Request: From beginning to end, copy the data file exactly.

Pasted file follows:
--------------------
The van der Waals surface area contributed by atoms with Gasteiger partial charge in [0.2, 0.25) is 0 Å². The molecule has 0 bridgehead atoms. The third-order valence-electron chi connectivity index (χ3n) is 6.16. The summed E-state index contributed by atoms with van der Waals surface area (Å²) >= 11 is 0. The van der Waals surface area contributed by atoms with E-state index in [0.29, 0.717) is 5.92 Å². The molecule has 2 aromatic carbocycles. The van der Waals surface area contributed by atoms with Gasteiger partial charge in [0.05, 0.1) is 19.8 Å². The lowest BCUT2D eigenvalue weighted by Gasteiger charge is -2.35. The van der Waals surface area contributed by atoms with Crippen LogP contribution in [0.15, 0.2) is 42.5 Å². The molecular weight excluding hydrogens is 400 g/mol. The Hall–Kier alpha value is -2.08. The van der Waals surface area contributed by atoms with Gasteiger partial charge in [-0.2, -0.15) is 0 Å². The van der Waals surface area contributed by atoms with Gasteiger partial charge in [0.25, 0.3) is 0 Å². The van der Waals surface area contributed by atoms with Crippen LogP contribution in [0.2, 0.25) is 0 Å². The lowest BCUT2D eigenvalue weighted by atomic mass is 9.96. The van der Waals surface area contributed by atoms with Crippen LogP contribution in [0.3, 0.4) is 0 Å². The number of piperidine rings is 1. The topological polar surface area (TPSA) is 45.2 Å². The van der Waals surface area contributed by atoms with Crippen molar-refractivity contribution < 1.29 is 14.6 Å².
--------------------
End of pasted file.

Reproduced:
The van der Waals surface area contributed by atoms with Gasteiger partial charge in [0.2, 0.25) is 0 Å². The molecule has 0 bridgehead atoms. The third-order valence-electron chi connectivity index (χ3n) is 6.16. The summed E-state index contributed by atoms with van der Waals surface area (Å²) >= 11 is 0. The van der Waals surface area contributed by atoms with E-state index in [0.29, 0.717) is 5.92 Å². The molecule has 2 aromatic carbocycles. The van der Waals surface area contributed by atoms with Gasteiger partial charge in [0.05, 0.1) is 19.8 Å². The lowest BCUT2D eigenvalue weighted by Gasteiger charge is -2.35. The van der Waals surface area contributed by atoms with Crippen LogP contribution in [0.15, 0.2) is 42.5 Å². The molecular weight excluding hydrogens is 400 g/mol. The Hall–Kier alpha value is -2.08. The van der Waals surface area contributed by atoms with Gasteiger partial charge in [-0.2, -0.15) is 0 Å². The van der Waals surface area contributed by atoms with Gasteiger partial charge in [0.25, 0.3) is 0 Å². The van der Waals surface area contributed by atoms with Crippen LogP contribution in [0.2, 0.25) is 0 Å². The lowest BCUT2D eigenvalue weighted by atomic mass is 9.96. The van der Waals surface area contributed by atoms with Crippen LogP contribution in [0.3, 0.4) is 0 Å². The number of piperidine rings is 1. The topological polar surface area (TPSA) is 45.2 Å². The van der Waals surface area contributed by atoms with Crippen molar-refractivity contribution < 1.29 is 14.6 Å².